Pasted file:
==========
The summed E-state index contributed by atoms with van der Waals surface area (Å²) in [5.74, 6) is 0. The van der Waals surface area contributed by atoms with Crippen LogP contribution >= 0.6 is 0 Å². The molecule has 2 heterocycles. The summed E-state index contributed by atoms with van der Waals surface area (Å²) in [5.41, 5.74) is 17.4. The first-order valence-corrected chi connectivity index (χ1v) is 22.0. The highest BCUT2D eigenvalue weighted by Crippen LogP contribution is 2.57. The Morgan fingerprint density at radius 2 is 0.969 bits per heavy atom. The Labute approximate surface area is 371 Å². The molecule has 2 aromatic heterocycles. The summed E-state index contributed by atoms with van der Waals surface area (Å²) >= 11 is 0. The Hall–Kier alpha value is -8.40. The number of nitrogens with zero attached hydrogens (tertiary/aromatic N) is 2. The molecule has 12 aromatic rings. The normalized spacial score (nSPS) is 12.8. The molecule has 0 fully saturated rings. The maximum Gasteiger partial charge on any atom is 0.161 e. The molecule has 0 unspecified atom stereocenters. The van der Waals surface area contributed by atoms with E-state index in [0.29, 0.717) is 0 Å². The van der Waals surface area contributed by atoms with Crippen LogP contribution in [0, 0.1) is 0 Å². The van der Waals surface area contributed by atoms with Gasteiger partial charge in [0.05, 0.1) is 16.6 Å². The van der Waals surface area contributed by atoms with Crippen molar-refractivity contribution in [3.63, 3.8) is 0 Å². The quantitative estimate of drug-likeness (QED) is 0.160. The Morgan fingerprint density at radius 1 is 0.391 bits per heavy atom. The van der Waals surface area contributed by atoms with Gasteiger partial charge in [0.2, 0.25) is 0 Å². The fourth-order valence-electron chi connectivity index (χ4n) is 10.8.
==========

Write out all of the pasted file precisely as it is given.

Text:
The summed E-state index contributed by atoms with van der Waals surface area (Å²) in [5.74, 6) is 0. The van der Waals surface area contributed by atoms with Crippen LogP contribution >= 0.6 is 0 Å². The molecule has 2 heterocycles. The summed E-state index contributed by atoms with van der Waals surface area (Å²) in [5.41, 5.74) is 17.4. The first-order valence-corrected chi connectivity index (χ1v) is 22.0. The highest BCUT2D eigenvalue weighted by Crippen LogP contribution is 2.57. The Morgan fingerprint density at radius 2 is 0.969 bits per heavy atom. The Labute approximate surface area is 371 Å². The molecule has 2 aromatic heterocycles. The summed E-state index contributed by atoms with van der Waals surface area (Å²) >= 11 is 0. The Hall–Kier alpha value is -8.40. The number of nitrogens with zero attached hydrogens (tertiary/aromatic N) is 2. The molecule has 12 aromatic rings. The normalized spacial score (nSPS) is 12.8. The molecule has 0 fully saturated rings. The maximum Gasteiger partial charge on any atom is 0.161 e. The molecule has 0 unspecified atom stereocenters. The van der Waals surface area contributed by atoms with E-state index in [0.29, 0.717) is 0 Å². The van der Waals surface area contributed by atoms with Crippen LogP contribution in [0, 0.1) is 0 Å². The van der Waals surface area contributed by atoms with Gasteiger partial charge in [0.05, 0.1) is 16.6 Å². The van der Waals surface area contributed by atoms with Crippen molar-refractivity contribution in [3.63, 3.8) is 0 Å². The quantitative estimate of drug-likeness (QED) is 0.160. The Morgan fingerprint density at radius 1 is 0.391 bits per heavy atom. The van der Waals surface area contributed by atoms with Gasteiger partial charge in [0.2, 0.25) is 0 Å². The fourth-order valence-electron chi connectivity index (χ4n) is 10.8.